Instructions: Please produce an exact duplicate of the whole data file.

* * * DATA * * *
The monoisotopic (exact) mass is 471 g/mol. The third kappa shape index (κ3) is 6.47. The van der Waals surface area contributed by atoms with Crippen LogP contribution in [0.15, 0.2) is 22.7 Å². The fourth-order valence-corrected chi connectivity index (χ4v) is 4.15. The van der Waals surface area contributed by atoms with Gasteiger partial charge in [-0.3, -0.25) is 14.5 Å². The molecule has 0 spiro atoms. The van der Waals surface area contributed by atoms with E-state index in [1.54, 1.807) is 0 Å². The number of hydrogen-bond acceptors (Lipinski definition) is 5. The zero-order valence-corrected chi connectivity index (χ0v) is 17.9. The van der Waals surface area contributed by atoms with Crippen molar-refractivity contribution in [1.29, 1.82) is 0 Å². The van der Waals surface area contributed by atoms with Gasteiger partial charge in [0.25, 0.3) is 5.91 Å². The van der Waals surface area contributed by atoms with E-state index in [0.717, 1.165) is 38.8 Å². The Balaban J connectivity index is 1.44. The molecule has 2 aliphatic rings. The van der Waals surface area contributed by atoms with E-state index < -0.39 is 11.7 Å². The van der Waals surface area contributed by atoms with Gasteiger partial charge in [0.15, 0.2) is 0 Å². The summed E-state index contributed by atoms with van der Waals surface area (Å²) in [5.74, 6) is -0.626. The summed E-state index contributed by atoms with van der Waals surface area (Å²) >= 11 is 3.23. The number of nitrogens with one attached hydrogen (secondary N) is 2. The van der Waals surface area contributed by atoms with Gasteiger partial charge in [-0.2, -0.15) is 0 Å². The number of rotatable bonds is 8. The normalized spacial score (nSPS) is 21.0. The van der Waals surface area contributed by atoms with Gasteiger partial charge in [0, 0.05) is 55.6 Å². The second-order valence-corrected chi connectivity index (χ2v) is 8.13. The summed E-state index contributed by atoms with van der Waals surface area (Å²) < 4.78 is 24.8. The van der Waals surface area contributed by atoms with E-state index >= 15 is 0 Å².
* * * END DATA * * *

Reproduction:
The monoisotopic (exact) mass is 471 g/mol. The third kappa shape index (κ3) is 6.47. The van der Waals surface area contributed by atoms with Crippen LogP contribution in [0.15, 0.2) is 22.7 Å². The fourth-order valence-corrected chi connectivity index (χ4v) is 4.15. The van der Waals surface area contributed by atoms with Gasteiger partial charge in [-0.3, -0.25) is 14.5 Å². The molecule has 0 spiro atoms. The van der Waals surface area contributed by atoms with E-state index in [1.54, 1.807) is 0 Å². The number of hydrogen-bond acceptors (Lipinski definition) is 5. The zero-order valence-corrected chi connectivity index (χ0v) is 17.9. The van der Waals surface area contributed by atoms with Crippen molar-refractivity contribution in [1.29, 1.82) is 0 Å². The van der Waals surface area contributed by atoms with Gasteiger partial charge in [0.25, 0.3) is 5.91 Å². The van der Waals surface area contributed by atoms with E-state index in [0.717, 1.165) is 38.8 Å². The Balaban J connectivity index is 1.44. The molecule has 2 aliphatic rings. The van der Waals surface area contributed by atoms with E-state index < -0.39 is 11.7 Å². The van der Waals surface area contributed by atoms with Gasteiger partial charge in [0.15, 0.2) is 0 Å². The summed E-state index contributed by atoms with van der Waals surface area (Å²) in [5.74, 6) is -0.626. The summed E-state index contributed by atoms with van der Waals surface area (Å²) >= 11 is 3.23. The number of nitrogens with one attached hydrogen (secondary N) is 2. The van der Waals surface area contributed by atoms with Gasteiger partial charge in [-0.2, -0.15) is 0 Å². The number of rotatable bonds is 8. The normalized spacial score (nSPS) is 21.0. The van der Waals surface area contributed by atoms with Gasteiger partial charge in [0, 0.05) is 55.6 Å². The second-order valence-corrected chi connectivity index (χ2v) is 8.13. The summed E-state index contributed by atoms with van der Waals surface area (Å²) < 4.78 is 24.8. The van der Waals surface area contributed by atoms with E-state index >= 15 is 0 Å².